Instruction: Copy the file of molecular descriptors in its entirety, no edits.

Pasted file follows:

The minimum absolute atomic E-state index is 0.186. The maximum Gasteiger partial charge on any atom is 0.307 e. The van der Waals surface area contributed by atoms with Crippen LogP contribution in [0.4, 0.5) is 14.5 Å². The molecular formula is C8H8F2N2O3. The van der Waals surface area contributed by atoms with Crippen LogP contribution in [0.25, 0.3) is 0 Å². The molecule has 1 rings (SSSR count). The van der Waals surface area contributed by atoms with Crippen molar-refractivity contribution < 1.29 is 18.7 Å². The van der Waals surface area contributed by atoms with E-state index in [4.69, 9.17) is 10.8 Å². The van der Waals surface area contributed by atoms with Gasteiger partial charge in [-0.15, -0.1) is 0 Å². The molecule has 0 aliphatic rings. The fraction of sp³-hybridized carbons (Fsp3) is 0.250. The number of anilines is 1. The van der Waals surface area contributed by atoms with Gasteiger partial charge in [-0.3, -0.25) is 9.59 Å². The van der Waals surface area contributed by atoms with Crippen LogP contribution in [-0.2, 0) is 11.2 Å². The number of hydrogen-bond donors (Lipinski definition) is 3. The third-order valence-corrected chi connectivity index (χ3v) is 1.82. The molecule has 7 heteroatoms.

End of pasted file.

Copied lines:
The minimum absolute atomic E-state index is 0.186. The maximum Gasteiger partial charge on any atom is 0.307 e. The van der Waals surface area contributed by atoms with Crippen LogP contribution in [0.4, 0.5) is 14.5 Å². The molecular formula is C8H8F2N2O3. The van der Waals surface area contributed by atoms with Crippen LogP contribution in [0.25, 0.3) is 0 Å². The molecule has 1 rings (SSSR count). The van der Waals surface area contributed by atoms with Crippen molar-refractivity contribution < 1.29 is 18.7 Å². The van der Waals surface area contributed by atoms with E-state index in [4.69, 9.17) is 10.8 Å². The van der Waals surface area contributed by atoms with Gasteiger partial charge in [-0.15, -0.1) is 0 Å². The molecule has 0 aliphatic rings. The fraction of sp³-hybridized carbons (Fsp3) is 0.250. The number of anilines is 1. The van der Waals surface area contributed by atoms with Gasteiger partial charge in [-0.3, -0.25) is 9.59 Å². The van der Waals surface area contributed by atoms with Crippen LogP contribution in [-0.2, 0) is 11.2 Å². The number of hydrogen-bond donors (Lipinski definition) is 3. The third-order valence-corrected chi connectivity index (χ3v) is 1.82. The molecule has 7 heteroatoms.